Denver’s starting lineup was again very good, and Nikola Jokic finished with 29 points, 12 rebounds, and eight assists. Jokic went 10-of-15 from the field, but the entire Nuggets team only shot 38.4 percent from the floor. Paul Millsap, who had been absolutely lights out up until this point, went just 4-of-15 with 17 points.

Still, it was a close game down the stretch until the Blazers finally sealed it with a 1:19 to go in the fourth quarter. McCollum hit a 24-foot 3-point jumper off a Turner assist to make it a double-digit lead, putting the game out of reach for good. Both McCollum and Lillard didn’t change their expressions much during the game, save for the Lehigh guard’s nod to the Denver bench after his game-sealing shot.

This was more the type of game we should have expected over the course of this series. Games 4 and 5 were outliers in how poorly the Blazers shot and rebounded at times. Thursday’s game at Moda Center was within the reach of both teams throughout, and it felt akin to the first couple of matchups we saw.

Stotts adjusted his rebounding game plan just enough to get the Blazers even, and Portland looked as though they were reinvigorated from a team chemistry point. The Blazers can’t win this series without their bench stepping up. Seemingly, the Nuggets can’t beat the Blazers without shooting an excellent percentage from 3-point range and dominating the glass. No doubt Denver Coach Michael Malone will try to find a way to get the Nuggets to do that very thing again on Sunday in Game 7. And of course, Stotts will try to stop him.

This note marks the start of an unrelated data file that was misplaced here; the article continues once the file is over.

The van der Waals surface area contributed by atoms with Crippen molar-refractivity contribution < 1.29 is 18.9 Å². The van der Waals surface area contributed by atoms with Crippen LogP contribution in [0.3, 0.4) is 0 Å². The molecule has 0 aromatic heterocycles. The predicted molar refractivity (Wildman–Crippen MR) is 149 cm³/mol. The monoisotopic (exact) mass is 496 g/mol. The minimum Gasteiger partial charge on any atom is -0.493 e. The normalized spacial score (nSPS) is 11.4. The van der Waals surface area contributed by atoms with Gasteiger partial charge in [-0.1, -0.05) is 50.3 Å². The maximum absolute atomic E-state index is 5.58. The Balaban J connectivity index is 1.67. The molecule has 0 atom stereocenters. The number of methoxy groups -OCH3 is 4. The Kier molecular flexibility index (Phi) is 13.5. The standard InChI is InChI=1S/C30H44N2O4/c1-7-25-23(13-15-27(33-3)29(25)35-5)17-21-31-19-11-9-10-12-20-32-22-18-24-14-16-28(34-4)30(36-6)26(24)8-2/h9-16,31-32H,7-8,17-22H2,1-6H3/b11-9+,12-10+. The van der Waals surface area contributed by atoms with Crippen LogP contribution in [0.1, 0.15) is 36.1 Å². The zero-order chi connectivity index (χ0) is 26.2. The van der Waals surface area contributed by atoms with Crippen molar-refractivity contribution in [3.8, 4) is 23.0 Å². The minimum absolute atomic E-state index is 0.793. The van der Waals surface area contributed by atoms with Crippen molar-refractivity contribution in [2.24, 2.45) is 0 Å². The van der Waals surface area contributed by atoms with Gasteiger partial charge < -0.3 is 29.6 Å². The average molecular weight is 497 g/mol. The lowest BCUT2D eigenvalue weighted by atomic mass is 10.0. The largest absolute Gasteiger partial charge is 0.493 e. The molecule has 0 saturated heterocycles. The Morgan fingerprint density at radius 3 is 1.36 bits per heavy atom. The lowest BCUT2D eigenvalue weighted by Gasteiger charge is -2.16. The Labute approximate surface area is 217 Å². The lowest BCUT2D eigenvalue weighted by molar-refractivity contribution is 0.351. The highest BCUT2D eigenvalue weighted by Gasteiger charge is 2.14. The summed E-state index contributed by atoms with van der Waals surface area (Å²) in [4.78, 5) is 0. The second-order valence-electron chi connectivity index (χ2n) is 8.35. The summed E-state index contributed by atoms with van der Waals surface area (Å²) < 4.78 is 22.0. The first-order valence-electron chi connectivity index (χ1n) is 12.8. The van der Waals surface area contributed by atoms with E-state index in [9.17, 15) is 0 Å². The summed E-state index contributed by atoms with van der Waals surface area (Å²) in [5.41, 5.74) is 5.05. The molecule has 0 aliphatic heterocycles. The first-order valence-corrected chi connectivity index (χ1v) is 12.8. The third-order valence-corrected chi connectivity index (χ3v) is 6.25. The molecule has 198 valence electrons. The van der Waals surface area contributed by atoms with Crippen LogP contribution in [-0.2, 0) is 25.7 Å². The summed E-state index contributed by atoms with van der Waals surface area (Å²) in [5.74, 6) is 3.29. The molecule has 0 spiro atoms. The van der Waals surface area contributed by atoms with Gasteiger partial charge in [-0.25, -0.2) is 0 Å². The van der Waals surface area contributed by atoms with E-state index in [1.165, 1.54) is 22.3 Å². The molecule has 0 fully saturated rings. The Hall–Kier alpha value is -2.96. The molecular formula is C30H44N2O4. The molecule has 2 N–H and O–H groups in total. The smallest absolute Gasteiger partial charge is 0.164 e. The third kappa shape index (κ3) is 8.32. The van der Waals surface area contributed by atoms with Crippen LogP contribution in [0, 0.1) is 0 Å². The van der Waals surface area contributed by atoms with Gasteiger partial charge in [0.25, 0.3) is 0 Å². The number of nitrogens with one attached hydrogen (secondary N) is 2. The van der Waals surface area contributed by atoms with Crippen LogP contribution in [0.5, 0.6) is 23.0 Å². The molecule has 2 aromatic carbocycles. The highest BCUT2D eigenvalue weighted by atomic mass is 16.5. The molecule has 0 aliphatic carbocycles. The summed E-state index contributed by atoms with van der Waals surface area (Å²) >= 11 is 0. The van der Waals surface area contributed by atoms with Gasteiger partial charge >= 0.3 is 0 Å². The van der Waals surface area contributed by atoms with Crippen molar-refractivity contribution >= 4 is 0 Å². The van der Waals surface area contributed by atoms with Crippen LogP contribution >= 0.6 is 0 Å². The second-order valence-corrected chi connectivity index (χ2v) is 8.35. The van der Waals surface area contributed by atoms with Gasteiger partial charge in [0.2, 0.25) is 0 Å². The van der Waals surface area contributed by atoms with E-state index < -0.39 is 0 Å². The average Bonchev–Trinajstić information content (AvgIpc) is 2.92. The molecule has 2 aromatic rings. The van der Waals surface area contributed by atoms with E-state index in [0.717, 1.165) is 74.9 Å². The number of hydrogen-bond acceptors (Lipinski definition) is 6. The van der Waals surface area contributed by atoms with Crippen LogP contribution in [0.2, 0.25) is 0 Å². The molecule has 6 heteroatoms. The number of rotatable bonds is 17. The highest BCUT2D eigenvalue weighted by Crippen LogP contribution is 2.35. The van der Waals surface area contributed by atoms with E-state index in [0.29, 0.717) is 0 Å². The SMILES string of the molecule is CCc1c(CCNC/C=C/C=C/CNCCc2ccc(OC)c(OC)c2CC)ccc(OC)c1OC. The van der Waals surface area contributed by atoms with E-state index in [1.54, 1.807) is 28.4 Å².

We are headed for another seven-game series in these playoffs, and the battle of Lillard and McCollum vs. Jokic and Murray will get top billing. But as we saw in Game 6, the real story could be about the role players.

Watch Dinwiddie get ejected for elbow to Poole’s face; Mavs still win behind Doncic 41 points

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Dallas has gotten in trouble this season because of a lack of secondary shot creation behind Luka Doncic, so when Spencer Dinwiddie got ejected for an elbow to the face of Golden State’s Jordan Poole, it seemed like the Mavericks might be in danger of falling to the Warriors.

Doncic had other plans — and a 41-point triple-double.

The ejection happened early in the fourth quarter, when Dinwiddie drove the lane on Poole and, bringing the ball up, elbowed Poole in the face.

That was reviewed by the referees who ruled it a Flagrant 2. The league has cracked down on blows to the face and head — intentional or not — the past couple of seasons.

Dinwiddie being out just meant more Luka — and that was bad news for the Warriors.

Despite Doncic and his triple-double, the Warriors had a couple of chances in the final seconds. First, Stephen Curry got called for a travel.

The Warriors argued that call but got nowhere with the referees. But they got one more chance on a Klay Thompson 3 to tie, but it was just not their night.

The Mavericks got the 116-113 win. Tim Hardaway Jr. pitched in 25 points, including five 3-pointers for Dallas. Curry led the Warriors with 32.